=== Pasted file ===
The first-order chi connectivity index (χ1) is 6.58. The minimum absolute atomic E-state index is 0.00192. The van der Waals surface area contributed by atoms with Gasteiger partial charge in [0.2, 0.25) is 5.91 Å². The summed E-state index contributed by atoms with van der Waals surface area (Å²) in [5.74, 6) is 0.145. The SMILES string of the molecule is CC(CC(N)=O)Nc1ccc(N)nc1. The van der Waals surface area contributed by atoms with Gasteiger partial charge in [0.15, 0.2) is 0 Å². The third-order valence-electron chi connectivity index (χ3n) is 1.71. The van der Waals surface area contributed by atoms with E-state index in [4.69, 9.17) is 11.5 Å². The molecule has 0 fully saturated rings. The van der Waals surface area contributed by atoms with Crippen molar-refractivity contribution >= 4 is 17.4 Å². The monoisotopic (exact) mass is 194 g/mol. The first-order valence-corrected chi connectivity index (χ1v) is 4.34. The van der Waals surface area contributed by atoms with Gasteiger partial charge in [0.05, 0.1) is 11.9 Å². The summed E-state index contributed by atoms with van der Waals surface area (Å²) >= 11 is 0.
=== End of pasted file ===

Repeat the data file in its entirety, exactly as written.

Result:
The first-order chi connectivity index (χ1) is 6.58. The minimum absolute atomic E-state index is 0.00192. The van der Waals surface area contributed by atoms with Gasteiger partial charge in [0.2, 0.25) is 5.91 Å². The summed E-state index contributed by atoms with van der Waals surface area (Å²) in [5.74, 6) is 0.145. The SMILES string of the molecule is CC(CC(N)=O)Nc1ccc(N)nc1. The van der Waals surface area contributed by atoms with Gasteiger partial charge in [0.15, 0.2) is 0 Å². The third-order valence-electron chi connectivity index (χ3n) is 1.71. The van der Waals surface area contributed by atoms with E-state index in [4.69, 9.17) is 11.5 Å². The molecule has 0 fully saturated rings. The van der Waals surface area contributed by atoms with Crippen molar-refractivity contribution >= 4 is 17.4 Å². The monoisotopic (exact) mass is 194 g/mol. The first-order valence-corrected chi connectivity index (χ1v) is 4.34. The van der Waals surface area contributed by atoms with Gasteiger partial charge in [0.05, 0.1) is 11.9 Å². The summed E-state index contributed by atoms with van der Waals surface area (Å²) >= 11 is 0.